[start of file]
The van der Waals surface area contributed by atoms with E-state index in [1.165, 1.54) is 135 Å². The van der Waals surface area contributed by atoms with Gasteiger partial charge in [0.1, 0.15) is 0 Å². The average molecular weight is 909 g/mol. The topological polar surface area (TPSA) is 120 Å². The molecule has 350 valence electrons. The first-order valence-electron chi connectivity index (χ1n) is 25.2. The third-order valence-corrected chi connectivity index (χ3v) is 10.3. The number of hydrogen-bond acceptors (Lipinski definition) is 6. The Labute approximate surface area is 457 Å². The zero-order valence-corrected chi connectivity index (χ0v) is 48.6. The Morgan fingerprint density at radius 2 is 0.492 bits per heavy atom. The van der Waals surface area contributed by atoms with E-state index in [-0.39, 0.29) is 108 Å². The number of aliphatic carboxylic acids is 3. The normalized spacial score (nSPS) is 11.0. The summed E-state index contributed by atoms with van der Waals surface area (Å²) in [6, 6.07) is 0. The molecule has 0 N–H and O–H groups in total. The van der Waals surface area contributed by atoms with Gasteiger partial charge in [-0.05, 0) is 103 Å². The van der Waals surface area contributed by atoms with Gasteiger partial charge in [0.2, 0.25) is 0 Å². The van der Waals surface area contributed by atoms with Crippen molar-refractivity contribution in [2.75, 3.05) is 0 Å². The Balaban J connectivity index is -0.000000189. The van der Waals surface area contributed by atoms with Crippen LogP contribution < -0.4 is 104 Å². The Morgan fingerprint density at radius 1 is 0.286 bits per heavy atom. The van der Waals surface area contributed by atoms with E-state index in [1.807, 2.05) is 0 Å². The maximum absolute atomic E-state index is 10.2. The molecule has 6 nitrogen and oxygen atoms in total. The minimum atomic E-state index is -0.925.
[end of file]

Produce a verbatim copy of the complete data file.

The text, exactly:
The van der Waals surface area contributed by atoms with E-state index in [1.165, 1.54) is 135 Å². The van der Waals surface area contributed by atoms with Gasteiger partial charge in [0.1, 0.15) is 0 Å². The average molecular weight is 909 g/mol. The topological polar surface area (TPSA) is 120 Å². The molecule has 350 valence electrons. The first-order valence-electron chi connectivity index (χ1n) is 25.2. The third-order valence-corrected chi connectivity index (χ3v) is 10.3. The number of hydrogen-bond acceptors (Lipinski definition) is 6. The Labute approximate surface area is 457 Å². The zero-order valence-corrected chi connectivity index (χ0v) is 48.6. The Morgan fingerprint density at radius 2 is 0.492 bits per heavy atom. The van der Waals surface area contributed by atoms with E-state index in [-0.39, 0.29) is 108 Å². The number of aliphatic carboxylic acids is 3. The normalized spacial score (nSPS) is 11.0. The summed E-state index contributed by atoms with van der Waals surface area (Å²) in [6, 6.07) is 0. The molecule has 0 N–H and O–H groups in total. The van der Waals surface area contributed by atoms with Gasteiger partial charge in [-0.05, 0) is 103 Å². The van der Waals surface area contributed by atoms with Gasteiger partial charge in [0.2, 0.25) is 0 Å². The van der Waals surface area contributed by atoms with Crippen molar-refractivity contribution in [2.75, 3.05) is 0 Å². The Balaban J connectivity index is -0.000000189. The van der Waals surface area contributed by atoms with Crippen LogP contribution < -0.4 is 104 Å². The Morgan fingerprint density at radius 1 is 0.286 bits per heavy atom. The van der Waals surface area contributed by atoms with E-state index in [1.807, 2.05) is 0 Å². The maximum absolute atomic E-state index is 10.2. The molecule has 6 nitrogen and oxygen atoms in total. The minimum atomic E-state index is -0.925.